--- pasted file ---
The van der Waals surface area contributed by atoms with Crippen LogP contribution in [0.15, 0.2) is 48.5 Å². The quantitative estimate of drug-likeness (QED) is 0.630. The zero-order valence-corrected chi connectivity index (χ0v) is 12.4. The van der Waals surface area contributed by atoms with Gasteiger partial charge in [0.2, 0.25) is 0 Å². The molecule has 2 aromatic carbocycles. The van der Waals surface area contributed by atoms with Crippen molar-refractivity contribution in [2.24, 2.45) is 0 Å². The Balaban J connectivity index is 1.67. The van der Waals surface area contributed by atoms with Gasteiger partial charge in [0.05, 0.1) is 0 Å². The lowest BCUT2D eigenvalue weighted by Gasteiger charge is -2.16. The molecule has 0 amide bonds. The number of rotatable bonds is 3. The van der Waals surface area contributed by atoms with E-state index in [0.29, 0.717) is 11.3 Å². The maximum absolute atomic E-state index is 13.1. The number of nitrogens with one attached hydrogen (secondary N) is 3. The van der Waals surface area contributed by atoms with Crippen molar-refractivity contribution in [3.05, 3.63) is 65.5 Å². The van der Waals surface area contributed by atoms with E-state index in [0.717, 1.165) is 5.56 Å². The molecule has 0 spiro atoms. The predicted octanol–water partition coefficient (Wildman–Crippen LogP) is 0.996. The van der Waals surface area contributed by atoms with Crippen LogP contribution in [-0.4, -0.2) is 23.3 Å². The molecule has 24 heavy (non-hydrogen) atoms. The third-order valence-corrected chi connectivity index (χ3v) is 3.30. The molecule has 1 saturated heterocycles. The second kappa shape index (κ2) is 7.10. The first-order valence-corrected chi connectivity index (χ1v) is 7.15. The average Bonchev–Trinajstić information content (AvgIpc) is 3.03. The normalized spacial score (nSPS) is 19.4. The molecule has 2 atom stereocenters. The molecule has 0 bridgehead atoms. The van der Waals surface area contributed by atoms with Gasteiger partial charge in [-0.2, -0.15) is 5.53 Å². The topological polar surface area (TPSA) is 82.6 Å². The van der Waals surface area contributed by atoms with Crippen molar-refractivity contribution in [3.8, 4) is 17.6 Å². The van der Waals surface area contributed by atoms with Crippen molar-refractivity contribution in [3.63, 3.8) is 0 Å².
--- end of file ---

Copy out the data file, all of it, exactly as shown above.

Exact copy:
The van der Waals surface area contributed by atoms with Crippen LogP contribution in [0.15, 0.2) is 48.5 Å². The quantitative estimate of drug-likeness (QED) is 0.630. The zero-order valence-corrected chi connectivity index (χ0v) is 12.4. The van der Waals surface area contributed by atoms with Gasteiger partial charge in [0.2, 0.25) is 0 Å². The molecule has 2 aromatic carbocycles. The van der Waals surface area contributed by atoms with Crippen molar-refractivity contribution in [2.24, 2.45) is 0 Å². The Balaban J connectivity index is 1.67. The van der Waals surface area contributed by atoms with Gasteiger partial charge in [0.05, 0.1) is 0 Å². The lowest BCUT2D eigenvalue weighted by Gasteiger charge is -2.16. The molecule has 0 amide bonds. The number of rotatable bonds is 3. The van der Waals surface area contributed by atoms with E-state index in [0.29, 0.717) is 11.3 Å². The maximum absolute atomic E-state index is 13.1. The number of nitrogens with one attached hydrogen (secondary N) is 3. The van der Waals surface area contributed by atoms with Crippen molar-refractivity contribution in [3.05, 3.63) is 65.5 Å². The van der Waals surface area contributed by atoms with E-state index in [0.717, 1.165) is 5.56 Å². The molecule has 0 spiro atoms. The predicted octanol–water partition coefficient (Wildman–Crippen LogP) is 0.996. The van der Waals surface area contributed by atoms with Crippen LogP contribution in [-0.4, -0.2) is 23.3 Å². The molecule has 24 heavy (non-hydrogen) atoms. The third-order valence-corrected chi connectivity index (χ3v) is 3.30. The molecule has 1 saturated heterocycles. The second kappa shape index (κ2) is 7.10. The first-order valence-corrected chi connectivity index (χ1v) is 7.15. The average Bonchev–Trinajstić information content (AvgIpc) is 3.03. The normalized spacial score (nSPS) is 19.4. The molecule has 2 atom stereocenters. The molecule has 0 bridgehead atoms. The van der Waals surface area contributed by atoms with Gasteiger partial charge in [-0.2, -0.15) is 5.53 Å². The topological polar surface area (TPSA) is 82.6 Å². The van der Waals surface area contributed by atoms with Crippen molar-refractivity contribution in [3.8, 4) is 17.6 Å². The van der Waals surface area contributed by atoms with Crippen molar-refractivity contribution in [3.63, 3.8) is 0 Å².